A spider hides behind
the white hose box,
black and dry as paper.
The spider dashes like
a scattering of leaves
as I tap my foot
to announce my coming
for the hose.
The hose unfurls itself,
waxy and mottled
and stretches like a cat
with a belly of green diamonds
in the crackling
and matted lawn.
I turn the stiff faucet
that squeaks and reels,
drumming up its downpour
from some deep cavern
and spritzing water
from its loose and shining neck.
I tap my feet each day
as the spider purses its
bristling legs together
into a tense and watchful ball.
Even in the winter,
I tap my feet and
check for the spider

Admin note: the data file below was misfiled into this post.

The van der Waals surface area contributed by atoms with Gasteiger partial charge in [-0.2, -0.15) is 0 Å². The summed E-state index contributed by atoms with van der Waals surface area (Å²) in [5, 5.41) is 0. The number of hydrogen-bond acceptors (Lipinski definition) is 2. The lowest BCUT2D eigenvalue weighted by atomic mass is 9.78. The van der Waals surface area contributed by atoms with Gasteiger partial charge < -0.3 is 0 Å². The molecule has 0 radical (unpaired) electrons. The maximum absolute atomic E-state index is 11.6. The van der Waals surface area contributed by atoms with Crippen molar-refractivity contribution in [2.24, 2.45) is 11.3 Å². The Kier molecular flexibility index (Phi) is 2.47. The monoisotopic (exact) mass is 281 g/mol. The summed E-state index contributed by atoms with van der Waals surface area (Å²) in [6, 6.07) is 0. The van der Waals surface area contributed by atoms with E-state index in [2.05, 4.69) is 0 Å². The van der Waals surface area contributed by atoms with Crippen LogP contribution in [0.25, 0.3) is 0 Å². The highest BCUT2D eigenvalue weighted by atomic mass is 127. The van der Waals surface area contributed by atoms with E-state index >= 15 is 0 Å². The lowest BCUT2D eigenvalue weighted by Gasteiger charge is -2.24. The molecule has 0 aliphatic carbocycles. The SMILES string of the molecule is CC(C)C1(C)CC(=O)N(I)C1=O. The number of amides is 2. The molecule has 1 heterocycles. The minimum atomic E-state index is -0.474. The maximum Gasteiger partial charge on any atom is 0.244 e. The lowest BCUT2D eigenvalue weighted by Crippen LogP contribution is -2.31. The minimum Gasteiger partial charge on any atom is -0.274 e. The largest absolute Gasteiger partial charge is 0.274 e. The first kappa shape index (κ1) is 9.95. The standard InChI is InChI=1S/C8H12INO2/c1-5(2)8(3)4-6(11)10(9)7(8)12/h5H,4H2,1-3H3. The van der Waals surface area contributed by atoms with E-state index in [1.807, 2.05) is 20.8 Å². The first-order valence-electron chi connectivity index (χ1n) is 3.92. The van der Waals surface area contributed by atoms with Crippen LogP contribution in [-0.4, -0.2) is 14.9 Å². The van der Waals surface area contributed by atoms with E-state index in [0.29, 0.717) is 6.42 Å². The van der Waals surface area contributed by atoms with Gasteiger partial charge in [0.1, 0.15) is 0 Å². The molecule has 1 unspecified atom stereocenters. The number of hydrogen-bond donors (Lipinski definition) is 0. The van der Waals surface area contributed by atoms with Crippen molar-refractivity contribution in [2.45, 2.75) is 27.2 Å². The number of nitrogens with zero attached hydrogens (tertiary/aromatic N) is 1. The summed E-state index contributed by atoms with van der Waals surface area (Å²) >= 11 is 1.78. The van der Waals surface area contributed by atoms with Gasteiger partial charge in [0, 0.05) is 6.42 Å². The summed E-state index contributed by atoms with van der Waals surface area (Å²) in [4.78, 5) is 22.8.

a spider long turned
to hollow ash.
Dance of the Sun
I’d like to bundle up all my things
and place them on the shining head of a pin
or have them fit on the brimful ledges of my eyes—
tears dried like tissue paper,
little moth wings that stuck and dried,
seafoam outlining the damp memory
of the mournful waves.
Let the lozenge of memory dissolve
and keep nothing very particular except
the custard yellow of the sky,
the swirling wind shaking the trees,
the tousled piles of gray clouds,
and a house the color of tawny ash
all at once illuminated in white light
as if the sun suddenly lifted up her ruffled dress,
kicked off her shoes and began to dance.
Esther Sadoff currently lives in Columbus, Ohio, where she teaches English to gifted and talented middle school students. She has a bachelor’s degree from Sarah Lawrence College and a Master of Education from The Ohio State University. This publication at The 2River View is her first.